Nearly 60 Percent Of Brits Sleep Deprived, Online Survey Says

Nearly six in 10 British adults don't get enough sleep, according to a new online survey.

The research, conducted by Richard Wiseman, professor in the Public Understanding of Psychology at the University of Hertfordshire, in conjunction with his latest book, Night School, found that 59 percent of Brits get seven hours or less sleep every night.

"This is a huge rise, and the results are extremely worrying because getting less than seven hours sleep a night is below the recommended guidelines, and is associated with a range of problems, including an increased risk of weight gain, heart attacks, diabetes and cancer," Wiseman said in a statement emailed to The Huffington Post. Sleep deprivation is up about 20 percent from a similar survey conducted last year, he told the BBC.

One potential cause of the increase in sleepless nights? Smartphones. The survey also found that 78 percent of British adults use computers, smartphones or tablets in the two hours leading up to bedtime. The artificial light produced by such devices is a known sleep-disruptor, likely because the particular blue wavelength of light emitted can disrupt natural melatonin production. "It's important to avoid them before bedtime," Wiseman said of electronic devices.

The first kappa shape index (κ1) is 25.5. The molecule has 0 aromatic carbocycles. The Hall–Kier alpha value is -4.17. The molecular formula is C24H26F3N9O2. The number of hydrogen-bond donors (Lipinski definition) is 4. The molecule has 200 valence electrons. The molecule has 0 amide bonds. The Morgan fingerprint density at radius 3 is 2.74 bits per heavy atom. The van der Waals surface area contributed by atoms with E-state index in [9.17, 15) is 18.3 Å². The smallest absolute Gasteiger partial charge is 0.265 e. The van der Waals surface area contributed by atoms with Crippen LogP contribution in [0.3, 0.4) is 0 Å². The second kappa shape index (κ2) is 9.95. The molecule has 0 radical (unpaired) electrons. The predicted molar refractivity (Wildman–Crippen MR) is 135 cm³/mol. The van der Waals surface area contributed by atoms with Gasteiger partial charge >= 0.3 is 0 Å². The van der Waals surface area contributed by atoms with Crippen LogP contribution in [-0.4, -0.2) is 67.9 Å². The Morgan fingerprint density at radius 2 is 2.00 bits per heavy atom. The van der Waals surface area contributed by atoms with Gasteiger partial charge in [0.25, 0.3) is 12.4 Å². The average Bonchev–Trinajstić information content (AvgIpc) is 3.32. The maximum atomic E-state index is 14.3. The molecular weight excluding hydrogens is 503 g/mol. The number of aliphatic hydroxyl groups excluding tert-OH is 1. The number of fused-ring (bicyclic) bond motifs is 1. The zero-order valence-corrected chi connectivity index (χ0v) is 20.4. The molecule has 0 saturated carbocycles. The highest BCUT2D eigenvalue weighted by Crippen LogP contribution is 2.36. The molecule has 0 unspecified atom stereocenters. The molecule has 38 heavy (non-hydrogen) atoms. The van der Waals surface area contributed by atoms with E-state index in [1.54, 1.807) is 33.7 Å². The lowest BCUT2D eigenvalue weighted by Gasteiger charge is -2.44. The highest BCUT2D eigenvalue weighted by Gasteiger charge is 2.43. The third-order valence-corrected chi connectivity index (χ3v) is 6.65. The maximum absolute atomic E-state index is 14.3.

While it's tempting to excuse our device-checking behavior before bedtime, don't think you're immune, Wiseman told the BBC. "In terms of people going, 'Oh, I'm all right,' well, two-thirds of the population are not all right, they're getting less than seven hours sleep and that's disastrous," he said. "I think we're facing a real problem here."

Your best bet? Setting an electronic curfew a couple of hours before bed, and spending that wind-down time doing something relaxing, sans devices.

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